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Fezzes in the RiverIdentity Politics and European Diplomacy in the Middle East on the Eve of World War II$
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Sarah D. Shields

Print publication date: 2011

Print ISBN-13: 9780195393316

Published to Oxford Scholarship Online: May 2011

DOI: 10.1093/acprof:oso/9780195393316.001.0001

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(p.143) 5 Independence
Fezzes in the River

Sarah D. Shields (Contributor Webpage)

Oxford University Press

The Sanjak became independent on November 29, 1937, amid celebrations by local Turks. France and Turkey became embroiled in renewed controversy as Ankara claimed that mandatory officials were trying to thwart the Sanjak’s independence. Paris rushed to comply with Turkey’s demands, arresting Arab activists and sending high-ranking French officers to Ankara to discuss joint military actions. Turkish diplomats in Ankara objected to the new electoral regulations for the Sanjak, insisting that each voter had the right to declare his affiliation to any of the specified groups he chose; registration by community had not been intended to serve as a census of the relative population sizes, the Turks insisted. France agreed with Turkey’s demands, increasingly certain that Turkish neutrality would be essential if the growing tension in Europe spilled into war. Allowing anyone to register in any community encouraged both Turkish and Arab activists to recruit every potential voter.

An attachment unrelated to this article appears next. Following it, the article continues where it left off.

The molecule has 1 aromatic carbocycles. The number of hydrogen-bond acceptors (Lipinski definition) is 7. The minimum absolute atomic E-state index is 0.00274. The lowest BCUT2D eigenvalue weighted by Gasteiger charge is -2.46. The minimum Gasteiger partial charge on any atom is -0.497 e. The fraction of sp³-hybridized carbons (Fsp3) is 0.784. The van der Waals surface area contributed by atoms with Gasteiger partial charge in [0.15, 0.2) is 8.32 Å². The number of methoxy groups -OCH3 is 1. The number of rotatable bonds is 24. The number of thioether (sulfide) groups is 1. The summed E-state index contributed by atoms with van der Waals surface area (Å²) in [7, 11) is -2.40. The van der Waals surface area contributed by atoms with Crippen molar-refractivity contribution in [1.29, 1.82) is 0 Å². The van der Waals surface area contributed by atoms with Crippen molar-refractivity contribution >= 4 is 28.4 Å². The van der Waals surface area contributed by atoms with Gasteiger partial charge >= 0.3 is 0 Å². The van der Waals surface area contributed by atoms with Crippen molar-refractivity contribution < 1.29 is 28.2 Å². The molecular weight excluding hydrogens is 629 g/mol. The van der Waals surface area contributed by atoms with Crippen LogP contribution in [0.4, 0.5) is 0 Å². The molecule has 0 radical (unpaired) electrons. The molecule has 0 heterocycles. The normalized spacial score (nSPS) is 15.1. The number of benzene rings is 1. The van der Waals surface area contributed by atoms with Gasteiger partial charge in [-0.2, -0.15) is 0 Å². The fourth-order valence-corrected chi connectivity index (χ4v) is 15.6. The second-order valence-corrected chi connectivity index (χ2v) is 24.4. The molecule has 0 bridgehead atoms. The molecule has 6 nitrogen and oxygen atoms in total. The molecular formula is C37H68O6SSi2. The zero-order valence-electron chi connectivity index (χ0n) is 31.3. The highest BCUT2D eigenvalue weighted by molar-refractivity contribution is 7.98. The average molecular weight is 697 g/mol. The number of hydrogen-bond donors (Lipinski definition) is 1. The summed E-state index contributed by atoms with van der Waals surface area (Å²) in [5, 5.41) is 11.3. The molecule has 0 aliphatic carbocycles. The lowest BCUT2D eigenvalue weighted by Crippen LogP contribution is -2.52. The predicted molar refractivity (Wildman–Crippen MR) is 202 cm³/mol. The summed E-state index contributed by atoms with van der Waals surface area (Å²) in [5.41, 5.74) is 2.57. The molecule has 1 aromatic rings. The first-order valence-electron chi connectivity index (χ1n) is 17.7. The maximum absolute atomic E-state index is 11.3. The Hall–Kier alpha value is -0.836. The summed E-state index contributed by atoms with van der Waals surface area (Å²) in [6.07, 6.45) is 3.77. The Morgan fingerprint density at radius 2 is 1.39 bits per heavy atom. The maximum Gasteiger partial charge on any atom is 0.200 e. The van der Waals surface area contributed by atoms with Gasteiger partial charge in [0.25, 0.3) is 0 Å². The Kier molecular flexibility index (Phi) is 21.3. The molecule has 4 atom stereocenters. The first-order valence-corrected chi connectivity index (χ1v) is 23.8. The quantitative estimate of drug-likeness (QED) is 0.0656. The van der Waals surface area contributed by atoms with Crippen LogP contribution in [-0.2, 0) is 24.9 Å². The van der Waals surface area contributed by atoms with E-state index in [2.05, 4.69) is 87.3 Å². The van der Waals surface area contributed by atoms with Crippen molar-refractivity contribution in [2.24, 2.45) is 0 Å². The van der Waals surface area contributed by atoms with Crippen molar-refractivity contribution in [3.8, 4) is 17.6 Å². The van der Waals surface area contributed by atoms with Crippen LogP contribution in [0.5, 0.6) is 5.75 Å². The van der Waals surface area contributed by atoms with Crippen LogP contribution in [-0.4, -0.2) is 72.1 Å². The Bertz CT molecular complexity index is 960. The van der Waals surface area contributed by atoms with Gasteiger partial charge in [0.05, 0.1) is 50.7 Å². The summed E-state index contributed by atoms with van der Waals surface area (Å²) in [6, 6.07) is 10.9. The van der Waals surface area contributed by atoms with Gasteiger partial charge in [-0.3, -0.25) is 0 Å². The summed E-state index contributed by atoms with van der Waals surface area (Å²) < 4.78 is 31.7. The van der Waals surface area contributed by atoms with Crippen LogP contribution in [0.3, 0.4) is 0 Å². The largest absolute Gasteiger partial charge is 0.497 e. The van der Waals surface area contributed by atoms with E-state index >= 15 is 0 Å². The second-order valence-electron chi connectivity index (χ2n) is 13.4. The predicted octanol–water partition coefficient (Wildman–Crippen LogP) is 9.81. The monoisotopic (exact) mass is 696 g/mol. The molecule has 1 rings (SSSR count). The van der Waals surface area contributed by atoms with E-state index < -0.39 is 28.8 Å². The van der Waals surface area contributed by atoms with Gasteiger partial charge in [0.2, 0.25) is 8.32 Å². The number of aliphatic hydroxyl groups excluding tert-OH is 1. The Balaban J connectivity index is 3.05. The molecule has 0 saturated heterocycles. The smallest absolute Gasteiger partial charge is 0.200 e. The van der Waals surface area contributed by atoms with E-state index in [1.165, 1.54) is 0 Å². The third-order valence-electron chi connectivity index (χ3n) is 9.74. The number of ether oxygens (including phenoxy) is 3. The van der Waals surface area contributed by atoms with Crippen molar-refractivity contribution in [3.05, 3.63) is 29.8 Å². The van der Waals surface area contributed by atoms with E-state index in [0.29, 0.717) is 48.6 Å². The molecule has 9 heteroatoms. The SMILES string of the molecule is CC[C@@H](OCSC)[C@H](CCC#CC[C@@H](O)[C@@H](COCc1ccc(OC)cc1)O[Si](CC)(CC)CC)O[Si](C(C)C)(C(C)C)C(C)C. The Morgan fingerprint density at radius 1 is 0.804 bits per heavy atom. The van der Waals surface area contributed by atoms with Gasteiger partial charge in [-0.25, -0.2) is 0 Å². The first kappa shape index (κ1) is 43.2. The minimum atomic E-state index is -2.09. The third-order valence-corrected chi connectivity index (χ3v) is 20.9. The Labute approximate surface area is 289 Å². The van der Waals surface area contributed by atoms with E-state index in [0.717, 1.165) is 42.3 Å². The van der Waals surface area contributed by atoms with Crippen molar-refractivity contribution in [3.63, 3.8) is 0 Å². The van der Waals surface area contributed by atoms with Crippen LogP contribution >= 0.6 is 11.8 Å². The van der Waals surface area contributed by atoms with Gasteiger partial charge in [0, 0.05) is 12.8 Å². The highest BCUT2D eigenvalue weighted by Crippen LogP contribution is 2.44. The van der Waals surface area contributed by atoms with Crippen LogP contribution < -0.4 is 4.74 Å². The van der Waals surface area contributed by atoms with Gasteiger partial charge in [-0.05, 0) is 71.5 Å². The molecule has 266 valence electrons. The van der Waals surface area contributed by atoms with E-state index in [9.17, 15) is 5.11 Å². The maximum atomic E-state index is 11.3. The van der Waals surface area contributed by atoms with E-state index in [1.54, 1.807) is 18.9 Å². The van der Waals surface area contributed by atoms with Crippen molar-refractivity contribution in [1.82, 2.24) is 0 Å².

Keywords:   military, affiliation, French-Turkish Relations, independence, European tension, appeasement, voter registration

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